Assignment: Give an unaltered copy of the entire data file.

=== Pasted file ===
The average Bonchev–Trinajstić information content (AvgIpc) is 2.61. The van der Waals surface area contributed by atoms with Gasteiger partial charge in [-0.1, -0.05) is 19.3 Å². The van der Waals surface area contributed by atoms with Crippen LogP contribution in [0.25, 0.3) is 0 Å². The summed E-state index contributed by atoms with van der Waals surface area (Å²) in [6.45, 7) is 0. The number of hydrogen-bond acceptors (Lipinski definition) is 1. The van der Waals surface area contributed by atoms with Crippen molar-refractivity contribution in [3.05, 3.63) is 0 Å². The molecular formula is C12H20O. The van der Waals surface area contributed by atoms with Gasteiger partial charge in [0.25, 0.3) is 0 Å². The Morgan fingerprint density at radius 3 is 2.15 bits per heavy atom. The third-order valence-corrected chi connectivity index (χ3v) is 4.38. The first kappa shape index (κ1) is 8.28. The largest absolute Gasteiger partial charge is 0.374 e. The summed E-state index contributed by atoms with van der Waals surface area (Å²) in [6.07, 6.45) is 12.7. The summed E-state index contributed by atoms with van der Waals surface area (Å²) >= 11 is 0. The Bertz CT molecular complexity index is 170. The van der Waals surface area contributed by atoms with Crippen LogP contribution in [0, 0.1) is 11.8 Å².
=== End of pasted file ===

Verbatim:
The average Bonchev–Trinajstić information content (AvgIpc) is 2.61. The van der Waals surface area contributed by atoms with Gasteiger partial charge in [-0.1, -0.05) is 19.3 Å². The van der Waals surface area contributed by atoms with Crippen LogP contribution in [0.25, 0.3) is 0 Å². The summed E-state index contributed by atoms with van der Waals surface area (Å²) in [6.45, 7) is 0. The number of hydrogen-bond acceptors (Lipinski definition) is 1. The van der Waals surface area contributed by atoms with Crippen molar-refractivity contribution in [3.05, 3.63) is 0 Å². The molecular formula is C12H20O. The van der Waals surface area contributed by atoms with Gasteiger partial charge in [0.25, 0.3) is 0 Å². The Morgan fingerprint density at radius 3 is 2.15 bits per heavy atom. The third-order valence-corrected chi connectivity index (χ3v) is 4.38. The first kappa shape index (κ1) is 8.28. The largest absolute Gasteiger partial charge is 0.374 e. The summed E-state index contributed by atoms with van der Waals surface area (Å²) in [6.07, 6.45) is 12.7. The summed E-state index contributed by atoms with van der Waals surface area (Å²) >= 11 is 0. The Bertz CT molecular complexity index is 170. The van der Waals surface area contributed by atoms with Crippen LogP contribution in [0, 0.1) is 11.8 Å².